I was now in such a situation, that I knew not which way to turn myself; if I remained there, I was in danger from the sea; if į retired further from the shore, the houses threatened certain destruction; and, at last, I resolved to go to the Mint, which being a low and very strong building, had received no considerable damage, except in some of the apartments towards the river. The party of soldiers, which is every day set there on guard, had all deserted the place, and the only person that remained was the commanding officer, a nobleman's son, of about seventeen or eighteen years of age, whom I found standing at the gate. As there was still a continued tremor of the earth, and the place where we now stood (being within twenty or thirty feet of the opposite houses, which were all tottering) appeared too dangerous, the court-yard likewise being full of water, we both retired inward to a hillock of stones and rubbish: here I entered into conversation with him, and having expressed my admiration that one so young should have the courage to keep his post, when every one of his soldiers had deserted theirs, the answer he made was, though he were sure the earth would open and swallow him up, he scorned to think of flying from his post. In short, it was owing to the magnanimity of this young man that the Mint, which at this time had upwards of two millions of money in it, was not robbed ; and indeed I do him no more than justice, in saying, that I never saw any one behave with equal serenity and composure, on occasions much less dreadful than the present. I believe I might remain in conversation with him near five hours; and though I was now grown faint from the constant fatigue I had undergone, and having not yet broken my fast, yet this had not so much effect upon me as the anxiety I was under for a particular friend, with whom I was to have dined that day, and who, lodging at the top of a very high house in the heart of the city, and being a stranger to the language, could not but be in the utmost danger; my concern, therefore, for his preservation, made me determine, at all events, to go and see what was become of him, upon which I took my leave of the officer.
As I thought it would be the height of rashness to venture back through the same narrow street I had so providentially escaped from, I judged it safest to return over the ruins of St. Paul's to the river side, as the water now seemed little agitated. From hence I proceeded, with some hazard, to the large space before the Irish convent of Corpo Santo, which had been thrown down, and buried a great number of people who were hearing mass, besides some of the friars ; the rest of the community were standing in the area, looking, with dejected countenances, towards the ruins : from this place I took my way to the back street leading to the palace, leaving the ship-yard on one side, but found the further passage, opening into the principal street, stopped up by the ruins of the Opera House, one of the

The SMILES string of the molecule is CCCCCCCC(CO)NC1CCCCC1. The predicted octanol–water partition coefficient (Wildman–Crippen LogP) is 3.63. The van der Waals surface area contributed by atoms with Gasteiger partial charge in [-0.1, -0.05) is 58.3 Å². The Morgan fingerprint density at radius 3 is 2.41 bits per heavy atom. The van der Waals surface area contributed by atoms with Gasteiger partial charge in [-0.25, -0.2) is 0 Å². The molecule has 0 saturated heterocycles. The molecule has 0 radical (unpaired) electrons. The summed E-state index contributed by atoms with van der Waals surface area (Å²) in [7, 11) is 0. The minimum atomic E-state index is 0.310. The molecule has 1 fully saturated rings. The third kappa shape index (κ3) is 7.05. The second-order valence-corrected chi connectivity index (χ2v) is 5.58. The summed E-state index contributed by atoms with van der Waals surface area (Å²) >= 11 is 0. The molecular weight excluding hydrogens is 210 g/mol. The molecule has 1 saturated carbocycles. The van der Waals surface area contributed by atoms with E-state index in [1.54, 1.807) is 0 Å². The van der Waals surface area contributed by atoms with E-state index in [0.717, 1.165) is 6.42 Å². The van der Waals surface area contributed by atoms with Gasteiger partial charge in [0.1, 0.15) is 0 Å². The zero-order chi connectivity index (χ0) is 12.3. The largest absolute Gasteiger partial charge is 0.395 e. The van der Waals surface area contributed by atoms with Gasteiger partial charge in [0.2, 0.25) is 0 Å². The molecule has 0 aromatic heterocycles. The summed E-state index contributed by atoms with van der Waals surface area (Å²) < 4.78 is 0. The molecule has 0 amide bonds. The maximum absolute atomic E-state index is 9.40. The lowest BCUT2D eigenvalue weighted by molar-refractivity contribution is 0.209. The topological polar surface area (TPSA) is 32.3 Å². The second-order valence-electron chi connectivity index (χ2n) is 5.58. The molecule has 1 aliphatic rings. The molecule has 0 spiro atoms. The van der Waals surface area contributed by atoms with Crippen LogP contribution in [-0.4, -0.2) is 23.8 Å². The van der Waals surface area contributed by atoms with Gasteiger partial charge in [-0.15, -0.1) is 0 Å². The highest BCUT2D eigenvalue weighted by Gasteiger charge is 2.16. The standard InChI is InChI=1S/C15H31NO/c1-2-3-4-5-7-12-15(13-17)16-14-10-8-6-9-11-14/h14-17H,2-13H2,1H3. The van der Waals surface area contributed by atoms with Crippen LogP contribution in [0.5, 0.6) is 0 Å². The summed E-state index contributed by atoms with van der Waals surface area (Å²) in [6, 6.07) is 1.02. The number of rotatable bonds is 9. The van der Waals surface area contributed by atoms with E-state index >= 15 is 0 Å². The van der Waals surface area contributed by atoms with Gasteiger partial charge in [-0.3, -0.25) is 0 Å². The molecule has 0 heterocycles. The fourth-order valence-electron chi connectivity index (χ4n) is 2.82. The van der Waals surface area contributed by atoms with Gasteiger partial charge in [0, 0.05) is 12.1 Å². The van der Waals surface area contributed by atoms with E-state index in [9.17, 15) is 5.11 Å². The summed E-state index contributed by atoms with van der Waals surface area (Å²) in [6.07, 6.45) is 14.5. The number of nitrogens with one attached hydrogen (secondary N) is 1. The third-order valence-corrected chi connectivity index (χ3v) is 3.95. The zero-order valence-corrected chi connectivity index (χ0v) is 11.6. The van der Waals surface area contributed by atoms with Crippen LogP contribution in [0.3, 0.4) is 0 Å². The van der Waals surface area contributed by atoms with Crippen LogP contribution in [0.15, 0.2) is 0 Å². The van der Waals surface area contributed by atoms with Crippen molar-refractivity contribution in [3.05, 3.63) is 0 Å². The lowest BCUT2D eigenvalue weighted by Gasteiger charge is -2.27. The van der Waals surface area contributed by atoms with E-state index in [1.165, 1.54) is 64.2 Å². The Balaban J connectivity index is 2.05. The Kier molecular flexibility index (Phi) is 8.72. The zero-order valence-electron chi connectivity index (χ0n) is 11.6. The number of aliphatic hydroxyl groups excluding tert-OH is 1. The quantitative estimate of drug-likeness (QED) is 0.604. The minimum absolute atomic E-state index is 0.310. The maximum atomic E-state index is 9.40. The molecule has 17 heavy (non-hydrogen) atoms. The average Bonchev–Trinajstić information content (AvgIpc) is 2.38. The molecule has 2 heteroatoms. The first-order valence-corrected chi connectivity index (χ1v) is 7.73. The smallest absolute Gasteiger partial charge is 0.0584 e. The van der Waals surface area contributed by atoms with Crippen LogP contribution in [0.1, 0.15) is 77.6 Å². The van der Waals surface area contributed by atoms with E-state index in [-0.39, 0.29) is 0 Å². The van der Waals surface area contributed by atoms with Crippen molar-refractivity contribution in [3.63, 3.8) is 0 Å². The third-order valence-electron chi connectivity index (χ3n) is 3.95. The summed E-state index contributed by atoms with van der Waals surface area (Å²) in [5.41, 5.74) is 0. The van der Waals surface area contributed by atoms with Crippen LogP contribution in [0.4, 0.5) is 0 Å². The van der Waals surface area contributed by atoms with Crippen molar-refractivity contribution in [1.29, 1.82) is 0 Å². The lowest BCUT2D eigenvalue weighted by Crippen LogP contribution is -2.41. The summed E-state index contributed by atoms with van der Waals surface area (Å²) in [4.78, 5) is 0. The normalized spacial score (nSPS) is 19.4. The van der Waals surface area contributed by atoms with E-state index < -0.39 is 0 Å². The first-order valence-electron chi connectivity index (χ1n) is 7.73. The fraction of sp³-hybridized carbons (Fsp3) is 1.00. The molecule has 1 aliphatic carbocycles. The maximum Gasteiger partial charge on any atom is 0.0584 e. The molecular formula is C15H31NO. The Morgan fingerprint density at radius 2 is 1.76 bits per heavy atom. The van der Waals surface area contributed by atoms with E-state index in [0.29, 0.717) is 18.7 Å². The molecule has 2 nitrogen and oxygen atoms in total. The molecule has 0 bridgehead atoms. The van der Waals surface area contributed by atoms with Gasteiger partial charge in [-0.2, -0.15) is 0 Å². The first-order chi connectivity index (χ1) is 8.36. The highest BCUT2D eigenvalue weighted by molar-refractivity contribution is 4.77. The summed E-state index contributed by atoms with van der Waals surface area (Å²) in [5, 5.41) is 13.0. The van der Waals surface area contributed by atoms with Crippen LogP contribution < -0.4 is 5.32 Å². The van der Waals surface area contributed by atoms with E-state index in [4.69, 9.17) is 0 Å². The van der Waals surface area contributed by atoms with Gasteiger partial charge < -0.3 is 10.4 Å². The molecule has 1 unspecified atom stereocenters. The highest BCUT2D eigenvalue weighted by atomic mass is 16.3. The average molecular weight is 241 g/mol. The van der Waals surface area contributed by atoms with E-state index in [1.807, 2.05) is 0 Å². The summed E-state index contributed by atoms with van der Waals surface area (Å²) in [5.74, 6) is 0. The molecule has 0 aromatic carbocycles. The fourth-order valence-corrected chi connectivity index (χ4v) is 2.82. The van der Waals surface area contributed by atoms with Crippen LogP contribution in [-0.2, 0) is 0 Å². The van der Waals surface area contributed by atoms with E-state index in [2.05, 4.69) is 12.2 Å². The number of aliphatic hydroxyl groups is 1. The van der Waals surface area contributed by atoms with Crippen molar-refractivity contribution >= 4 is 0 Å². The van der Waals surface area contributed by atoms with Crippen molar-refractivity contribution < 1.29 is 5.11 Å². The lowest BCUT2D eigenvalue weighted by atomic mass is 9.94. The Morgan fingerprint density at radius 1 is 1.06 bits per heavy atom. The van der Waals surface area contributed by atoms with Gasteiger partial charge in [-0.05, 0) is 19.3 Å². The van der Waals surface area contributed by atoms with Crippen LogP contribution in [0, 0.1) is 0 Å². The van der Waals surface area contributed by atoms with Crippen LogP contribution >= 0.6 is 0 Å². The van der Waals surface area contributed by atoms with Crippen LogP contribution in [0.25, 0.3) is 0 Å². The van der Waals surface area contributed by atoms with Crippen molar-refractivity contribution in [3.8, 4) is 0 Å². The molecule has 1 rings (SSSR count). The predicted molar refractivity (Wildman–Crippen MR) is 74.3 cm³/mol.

solidest and most magnificent buildings of the kind in Europe, and just finished at a prodigious expense; a vast heap of stones, each of several tons weight, had entirely blocked up the front of Mr. Bristow's house, which was opposite to it, and Mr. Ward, his partner, told me the next day, that he was just that instant going out at the door, and had actually set one foot over the threshold, when the west end of the Opera House fell down, and had he not in a moment started back, he should have been crushed into a thousand pieces.
From hence I turned back, and attempted getting by the other way into the great square of the palace, twice as large as Lincoln's Inn Fields, one side of which had been taken up by the noble quay I spoke of, now no more; but this passage was likewise obstructed by the stones fallen from the great arched gateway: I could not help taking particular notice, that all the apartments wherein the royal family used to reside, were thrown down, and themselves, without some extraordinary miracle, must unavoidably have perished, had they been there at the time of the shock. Finding this passage impracticable, I turned to the other arched way which led to the new square of the palace, not the eighth part so spacious as the other, one side of which was taken up by the Patriarchal Church, which also served for the Chapel Royal, and the other by a most magnificent building of modern architecture, probably indeed by far the most so, not yet completely finished; as to the former, the roof and part of the front walls were thrown down, and the latter, notwithstanding their solidity, had been so shaken, that several large stones fell from the top, and every part seemed disjointed. The square was full of coaches, chaises, horses, and mules, deserted by their drivers and attendants, as well as their
The nobility, gentry, and clergy, who were assisting at divine service when the earthquake began, fled away with the utmost precipitation, every one where his fears carried him, leaving the splendid apparatus of the numerous altars to the mercy of the first comer; but this did not so much affect me, as the distress of the poor animals, who seemed sensible of their hard fate, some few were killed, others wounded, but the greater part, which had received no hurt, were left there to starve.
From this square, the way led to my friend's lodgings, through a long, steep, and narrow street; the new scenes of horror I met with